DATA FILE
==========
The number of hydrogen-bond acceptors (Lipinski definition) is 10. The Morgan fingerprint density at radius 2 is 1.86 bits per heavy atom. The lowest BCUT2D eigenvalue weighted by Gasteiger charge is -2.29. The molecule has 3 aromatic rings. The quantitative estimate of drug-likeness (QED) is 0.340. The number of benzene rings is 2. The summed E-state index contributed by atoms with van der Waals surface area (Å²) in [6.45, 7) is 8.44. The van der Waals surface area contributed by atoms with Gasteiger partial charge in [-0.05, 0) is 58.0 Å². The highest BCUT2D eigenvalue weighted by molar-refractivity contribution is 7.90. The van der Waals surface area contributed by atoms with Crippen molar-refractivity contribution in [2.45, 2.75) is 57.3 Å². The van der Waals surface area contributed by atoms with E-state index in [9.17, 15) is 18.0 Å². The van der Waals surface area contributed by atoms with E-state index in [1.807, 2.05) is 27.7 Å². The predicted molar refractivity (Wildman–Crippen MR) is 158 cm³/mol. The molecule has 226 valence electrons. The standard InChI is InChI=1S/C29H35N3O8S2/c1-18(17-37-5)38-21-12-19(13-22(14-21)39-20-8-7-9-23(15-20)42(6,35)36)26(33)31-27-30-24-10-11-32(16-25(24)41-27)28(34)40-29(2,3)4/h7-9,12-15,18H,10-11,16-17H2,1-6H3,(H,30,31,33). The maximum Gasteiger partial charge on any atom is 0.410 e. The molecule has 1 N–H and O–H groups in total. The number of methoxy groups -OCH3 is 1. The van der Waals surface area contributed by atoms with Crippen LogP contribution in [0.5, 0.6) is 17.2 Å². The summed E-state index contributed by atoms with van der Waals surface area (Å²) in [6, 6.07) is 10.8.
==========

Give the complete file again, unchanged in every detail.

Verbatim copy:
The number of hydrogen-bond acceptors (Lipinski definition) is 10. The Morgan fingerprint density at radius 2 is 1.86 bits per heavy atom. The lowest BCUT2D eigenvalue weighted by Gasteiger charge is -2.29. The molecule has 3 aromatic rings. The quantitative estimate of drug-likeness (QED) is 0.340. The number of benzene rings is 2. The summed E-state index contributed by atoms with van der Waals surface area (Å²) in [6.45, 7) is 8.44. The van der Waals surface area contributed by atoms with Gasteiger partial charge in [-0.05, 0) is 58.0 Å². The highest BCUT2D eigenvalue weighted by molar-refractivity contribution is 7.90. The van der Waals surface area contributed by atoms with Crippen molar-refractivity contribution in [2.45, 2.75) is 57.3 Å². The van der Waals surface area contributed by atoms with E-state index in [9.17, 15) is 18.0 Å². The van der Waals surface area contributed by atoms with E-state index in [1.807, 2.05) is 27.7 Å². The predicted molar refractivity (Wildman–Crippen MR) is 158 cm³/mol. The molecule has 226 valence electrons. The standard InChI is InChI=1S/C29H35N3O8S2/c1-18(17-37-5)38-21-12-19(13-22(14-21)39-20-8-7-9-23(15-20)42(6,35)36)26(33)31-27-30-24-10-11-32(16-25(24)41-27)28(34)40-29(2,3)4/h7-9,12-15,18H,10-11,16-17H2,1-6H3,(H,30,31,33). The maximum Gasteiger partial charge on any atom is 0.410 e. The molecule has 1 N–H and O–H groups in total. The number of methoxy groups -OCH3 is 1. The van der Waals surface area contributed by atoms with Crippen LogP contribution in [0.5, 0.6) is 17.2 Å². The summed E-state index contributed by atoms with van der Waals surface area (Å²) in [6, 6.07) is 10.8.